I quote and question "Lucas and his colleagues interpreted the hostile reaction they received from such economists as Robert Solow to mean that they were facing implacable, unreasoning resistance from such departments as MIT."
Whatever Lucas thought, I wonder if Romer thinks that Solows resistance was "unreasoning". He used humor as did Stigner (and Lucas) but does that mean he felt "Stigler Conviction".
Now it is certainly possible for someone to dismiss the rational expectations hypothesis and without serious thought as soon as he hears what it is and to consistently consider it absurd from then on (I am an example). I heard of the concept of Nash equilibrium when I was 17 and immediately thought that some related idea might be useful, but the hypothesis that actual play is in Nash equilibrium is clearly false.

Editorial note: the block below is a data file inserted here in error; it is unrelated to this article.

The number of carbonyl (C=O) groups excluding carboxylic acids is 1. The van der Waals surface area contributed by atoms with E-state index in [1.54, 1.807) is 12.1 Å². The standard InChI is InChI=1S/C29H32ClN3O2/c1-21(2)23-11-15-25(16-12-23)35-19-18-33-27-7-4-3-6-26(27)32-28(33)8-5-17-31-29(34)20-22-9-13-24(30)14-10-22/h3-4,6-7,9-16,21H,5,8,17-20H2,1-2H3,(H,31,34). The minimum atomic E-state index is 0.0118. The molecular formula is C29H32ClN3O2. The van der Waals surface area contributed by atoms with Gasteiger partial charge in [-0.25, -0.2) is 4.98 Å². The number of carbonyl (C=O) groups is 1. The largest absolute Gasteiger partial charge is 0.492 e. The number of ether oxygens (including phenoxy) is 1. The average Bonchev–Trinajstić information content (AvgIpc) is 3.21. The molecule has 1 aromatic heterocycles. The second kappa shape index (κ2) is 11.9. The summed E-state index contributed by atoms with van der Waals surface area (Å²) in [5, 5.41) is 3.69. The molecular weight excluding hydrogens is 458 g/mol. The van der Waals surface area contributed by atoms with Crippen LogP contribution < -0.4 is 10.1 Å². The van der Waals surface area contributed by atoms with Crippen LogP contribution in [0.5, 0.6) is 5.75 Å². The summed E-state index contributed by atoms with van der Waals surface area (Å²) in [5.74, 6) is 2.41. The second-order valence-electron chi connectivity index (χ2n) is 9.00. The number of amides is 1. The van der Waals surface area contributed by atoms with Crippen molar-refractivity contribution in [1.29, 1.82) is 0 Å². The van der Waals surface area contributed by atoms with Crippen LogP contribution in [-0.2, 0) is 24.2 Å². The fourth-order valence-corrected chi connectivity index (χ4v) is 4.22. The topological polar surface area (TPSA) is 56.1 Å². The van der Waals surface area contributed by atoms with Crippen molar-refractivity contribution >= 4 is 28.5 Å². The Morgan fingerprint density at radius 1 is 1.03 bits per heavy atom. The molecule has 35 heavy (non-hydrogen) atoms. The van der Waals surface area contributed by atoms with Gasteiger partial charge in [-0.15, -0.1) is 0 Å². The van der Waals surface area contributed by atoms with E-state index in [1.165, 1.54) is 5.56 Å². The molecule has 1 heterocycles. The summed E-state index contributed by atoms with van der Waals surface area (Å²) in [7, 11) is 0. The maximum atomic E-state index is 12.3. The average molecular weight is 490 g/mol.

Since then, I have never doubted that the Nash equilibirum hypothesis is fundamentally wrong. I am a methodological individualist, so I have no time at all for the idea that it is useful to characterize the set of Nash equilibria, because an outcome being a Equilibrium tells us anything about how likely it is.
Update: Paul who seems to be Paul Romer himself kindly took the time to answer my question. The answer is no as indeed I guessed from his post "Solow's choice"
Robert, Re your question, I hope that my posts about Solow's remarks in 1978 answer your question. But to be specific, I think that Solow did depart from the role of the scientist by using debating tactics to dismiss the critique by Lucas and Sargent. And I suppose he did not live up to Feynman's mandate in the sense that he does not acknowledge the problems that the big simulation models suffered from. But so did Lucas and Sargent, I suppose, by pushing the policy ineffectiveness result prematurely. Feynman integrity sets a pretty high bar.